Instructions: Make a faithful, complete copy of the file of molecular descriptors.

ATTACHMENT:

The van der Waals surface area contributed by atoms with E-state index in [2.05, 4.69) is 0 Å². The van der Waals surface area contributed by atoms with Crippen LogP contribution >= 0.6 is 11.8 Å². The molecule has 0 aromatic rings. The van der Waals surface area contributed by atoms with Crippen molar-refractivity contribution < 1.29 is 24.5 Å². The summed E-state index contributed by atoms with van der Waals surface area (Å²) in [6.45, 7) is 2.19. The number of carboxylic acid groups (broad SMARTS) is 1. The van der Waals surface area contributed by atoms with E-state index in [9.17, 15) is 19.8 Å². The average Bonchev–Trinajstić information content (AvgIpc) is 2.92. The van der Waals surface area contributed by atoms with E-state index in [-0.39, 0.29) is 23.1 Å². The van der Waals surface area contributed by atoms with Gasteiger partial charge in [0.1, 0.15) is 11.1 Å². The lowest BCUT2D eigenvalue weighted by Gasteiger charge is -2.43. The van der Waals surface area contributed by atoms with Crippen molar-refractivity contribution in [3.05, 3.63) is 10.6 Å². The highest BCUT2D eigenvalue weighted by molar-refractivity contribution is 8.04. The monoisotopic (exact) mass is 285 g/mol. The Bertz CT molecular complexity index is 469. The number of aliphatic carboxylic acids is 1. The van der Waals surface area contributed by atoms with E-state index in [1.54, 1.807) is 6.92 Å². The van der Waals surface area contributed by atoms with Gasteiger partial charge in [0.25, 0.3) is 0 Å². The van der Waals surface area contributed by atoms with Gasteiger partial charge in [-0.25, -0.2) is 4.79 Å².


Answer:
The van der Waals surface area contributed by atoms with E-state index in [2.05, 4.69) is 0 Å². The van der Waals surface area contributed by atoms with Crippen LogP contribution >= 0.6 is 11.8 Å². The molecule has 0 aromatic rings. The van der Waals surface area contributed by atoms with Crippen molar-refractivity contribution < 1.29 is 24.5 Å². The summed E-state index contributed by atoms with van der Waals surface area (Å²) in [6.45, 7) is 2.19. The number of carboxylic acid groups (broad SMARTS) is 1. The van der Waals surface area contributed by atoms with E-state index in [9.17, 15) is 19.8 Å². The average Bonchev–Trinajstić information content (AvgIpc) is 2.92. The van der Waals surface area contributed by atoms with E-state index in [-0.39, 0.29) is 23.1 Å². The van der Waals surface area contributed by atoms with Gasteiger partial charge in [0.1, 0.15) is 11.1 Å². The lowest BCUT2D eigenvalue weighted by Gasteiger charge is -2.43. The van der Waals surface area contributed by atoms with Crippen molar-refractivity contribution in [3.05, 3.63) is 10.6 Å². The highest BCUT2D eigenvalue weighted by molar-refractivity contribution is 8.04. The monoisotopic (exact) mass is 285 g/mol. The Bertz CT molecular complexity index is 469. The number of aliphatic carboxylic acids is 1. The van der Waals surface area contributed by atoms with E-state index in [1.54, 1.807) is 6.92 Å². The van der Waals surface area contributed by atoms with Gasteiger partial charge in [0.25, 0.3) is 0 Å². The van der Waals surface area contributed by atoms with Gasteiger partial charge in [-0.25, -0.2) is 4.79 Å².